New Training: Managing Amazon DynamoDB with Python and Boto3
In this 8-video skill, CBT Nuggets trainer Trevor Sullivan demonstrates how to use the boto3 library from AWS to manage Amazon DynamoDB resources and read/write items into DynamoDB tables. Watch this new DevOps training.
Learn DevOps with one of these courses:
This training includes:
- 8 videos
- 1.2 hours of training
You’ll learn these topics in this skill:
- Introduction to Amazon DynamoDB and Python Boto3 SDK
- Configure Amazon DynamoDB and Python Boto3 Development Environment
- Create an Amazon DynamoDB Table with Python
- Enable Amazon DynamoDB Streams with Python Boto3
- Create an Amazon DynamoDB Global Table with Python
- Add Items to Amazon DynamoDB Table with Python
- Restore Amazon DynamoDB Table with Point-in-time-Restore from Python
- Scale Provisioned Throughput for Amazon DynamoDB Tables using Python
How to Create a New Table in DynamoDB with Python
Creating a new table in DynamoDB with Python is straightforward. Before being able to work with DynamoDB with Python, you will first need to install the Boto3 library for Python. The Boto3 library is a library offered by AWS to integrate the AWS SDK into Python.
To install the Boto3 package in Python, use the Python package manager called Pip. The package name for Boto3 is simply 'boto3', so issuing an install command with Pip with that package name will install boto3 and its required dependencies.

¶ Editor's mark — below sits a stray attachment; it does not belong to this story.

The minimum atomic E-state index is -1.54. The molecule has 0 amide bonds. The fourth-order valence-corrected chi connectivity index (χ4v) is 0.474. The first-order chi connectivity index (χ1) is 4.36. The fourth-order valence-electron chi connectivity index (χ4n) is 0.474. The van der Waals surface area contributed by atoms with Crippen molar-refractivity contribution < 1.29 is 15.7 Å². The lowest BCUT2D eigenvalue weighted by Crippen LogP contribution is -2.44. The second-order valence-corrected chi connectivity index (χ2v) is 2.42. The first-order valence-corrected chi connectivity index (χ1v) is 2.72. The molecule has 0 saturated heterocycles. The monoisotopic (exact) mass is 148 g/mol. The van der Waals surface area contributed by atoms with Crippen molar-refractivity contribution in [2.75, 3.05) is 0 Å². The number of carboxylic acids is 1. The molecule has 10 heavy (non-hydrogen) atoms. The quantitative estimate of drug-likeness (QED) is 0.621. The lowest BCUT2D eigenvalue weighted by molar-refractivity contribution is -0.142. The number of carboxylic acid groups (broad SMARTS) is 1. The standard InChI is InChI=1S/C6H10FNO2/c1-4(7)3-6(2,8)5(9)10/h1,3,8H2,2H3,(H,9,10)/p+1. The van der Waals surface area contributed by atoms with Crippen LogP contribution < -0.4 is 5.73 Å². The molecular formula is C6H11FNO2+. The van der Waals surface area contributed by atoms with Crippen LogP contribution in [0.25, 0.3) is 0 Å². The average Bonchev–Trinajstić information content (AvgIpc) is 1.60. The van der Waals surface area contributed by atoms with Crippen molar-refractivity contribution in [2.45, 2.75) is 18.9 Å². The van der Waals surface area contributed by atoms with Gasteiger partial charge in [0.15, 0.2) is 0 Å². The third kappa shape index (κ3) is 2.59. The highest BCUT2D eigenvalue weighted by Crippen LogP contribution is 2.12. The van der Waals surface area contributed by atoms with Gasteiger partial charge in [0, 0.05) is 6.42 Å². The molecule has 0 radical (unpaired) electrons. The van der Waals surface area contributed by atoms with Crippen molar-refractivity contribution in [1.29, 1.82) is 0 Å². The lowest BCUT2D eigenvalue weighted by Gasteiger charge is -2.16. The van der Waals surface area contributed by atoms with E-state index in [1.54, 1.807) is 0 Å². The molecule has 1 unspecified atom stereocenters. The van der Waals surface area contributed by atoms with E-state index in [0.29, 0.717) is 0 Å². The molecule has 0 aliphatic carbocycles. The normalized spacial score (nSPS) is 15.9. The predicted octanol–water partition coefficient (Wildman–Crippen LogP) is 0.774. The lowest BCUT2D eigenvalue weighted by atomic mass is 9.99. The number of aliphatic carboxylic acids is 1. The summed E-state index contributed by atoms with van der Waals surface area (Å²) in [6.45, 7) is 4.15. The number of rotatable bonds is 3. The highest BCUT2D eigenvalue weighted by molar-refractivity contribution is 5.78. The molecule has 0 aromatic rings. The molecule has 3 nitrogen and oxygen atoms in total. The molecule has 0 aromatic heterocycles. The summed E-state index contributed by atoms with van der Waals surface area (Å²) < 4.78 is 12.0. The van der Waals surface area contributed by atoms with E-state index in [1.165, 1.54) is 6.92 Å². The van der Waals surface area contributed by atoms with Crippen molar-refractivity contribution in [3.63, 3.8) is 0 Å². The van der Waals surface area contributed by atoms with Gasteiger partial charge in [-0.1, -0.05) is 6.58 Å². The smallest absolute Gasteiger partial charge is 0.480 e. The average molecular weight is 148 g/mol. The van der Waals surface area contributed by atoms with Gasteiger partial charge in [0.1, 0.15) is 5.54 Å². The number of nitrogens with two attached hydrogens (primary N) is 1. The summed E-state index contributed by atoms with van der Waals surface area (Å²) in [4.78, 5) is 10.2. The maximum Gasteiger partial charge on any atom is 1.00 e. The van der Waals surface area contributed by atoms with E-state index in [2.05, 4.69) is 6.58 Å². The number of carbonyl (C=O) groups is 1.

After Boto3 is installed, it needs to be configured with the AWS credentials. Don't forget to create an IAM profile in AWS for Boto3 with any required permissions it may need. AWS credentials for Boto3 can either be configured in a common AWS credentials file or programmatically in the Boto3.client function. These credentials will be used with all Boto3 functions when using Boto3 to manage DynamoDB.
After Boto3 is installed, first instantiate the DynamoDB resource in Python and assign it to a variable.
After instantiating the DynamoDB resource, call the create_table function to create a new table in DynamoDB. It's common to create the schema for that new table within calling that function:
That's it! You have created a new table in DynamoDB with Python.